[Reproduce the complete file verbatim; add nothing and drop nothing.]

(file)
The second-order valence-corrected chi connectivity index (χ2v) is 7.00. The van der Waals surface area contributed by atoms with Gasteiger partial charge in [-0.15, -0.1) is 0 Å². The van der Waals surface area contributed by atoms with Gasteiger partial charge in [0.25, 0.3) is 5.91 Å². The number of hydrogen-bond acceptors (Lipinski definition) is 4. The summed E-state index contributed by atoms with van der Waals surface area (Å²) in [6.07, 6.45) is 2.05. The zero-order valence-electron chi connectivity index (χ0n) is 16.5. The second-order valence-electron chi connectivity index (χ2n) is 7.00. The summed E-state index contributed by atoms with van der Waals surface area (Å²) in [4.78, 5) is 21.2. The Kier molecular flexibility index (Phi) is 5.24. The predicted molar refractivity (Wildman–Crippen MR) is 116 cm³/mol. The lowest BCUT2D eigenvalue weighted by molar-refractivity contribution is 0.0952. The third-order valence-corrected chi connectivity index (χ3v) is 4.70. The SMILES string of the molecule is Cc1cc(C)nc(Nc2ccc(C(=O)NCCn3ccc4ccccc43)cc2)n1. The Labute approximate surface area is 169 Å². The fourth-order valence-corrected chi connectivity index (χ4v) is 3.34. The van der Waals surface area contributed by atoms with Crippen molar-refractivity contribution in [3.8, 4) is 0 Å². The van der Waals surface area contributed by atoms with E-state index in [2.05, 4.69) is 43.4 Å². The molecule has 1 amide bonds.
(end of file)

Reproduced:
The second-order valence-corrected chi connectivity index (χ2v) is 7.00. The van der Waals surface area contributed by atoms with Gasteiger partial charge in [-0.15, -0.1) is 0 Å². The van der Waals surface area contributed by atoms with Gasteiger partial charge in [0.25, 0.3) is 5.91 Å². The number of hydrogen-bond acceptors (Lipinski definition) is 4. The summed E-state index contributed by atoms with van der Waals surface area (Å²) in [6.07, 6.45) is 2.05. The zero-order valence-electron chi connectivity index (χ0n) is 16.5. The second-order valence-electron chi connectivity index (χ2n) is 7.00. The summed E-state index contributed by atoms with van der Waals surface area (Å²) in [4.78, 5) is 21.2. The Kier molecular flexibility index (Phi) is 5.24. The predicted molar refractivity (Wildman–Crippen MR) is 116 cm³/mol. The lowest BCUT2D eigenvalue weighted by molar-refractivity contribution is 0.0952. The third-order valence-corrected chi connectivity index (χ3v) is 4.70. The SMILES string of the molecule is Cc1cc(C)nc(Nc2ccc(C(=O)NCCn3ccc4ccccc43)cc2)n1. The Labute approximate surface area is 169 Å². The fourth-order valence-corrected chi connectivity index (χ4v) is 3.34. The van der Waals surface area contributed by atoms with Crippen molar-refractivity contribution in [3.8, 4) is 0 Å². The van der Waals surface area contributed by atoms with E-state index in [2.05, 4.69) is 43.4 Å². The molecule has 1 amide bonds.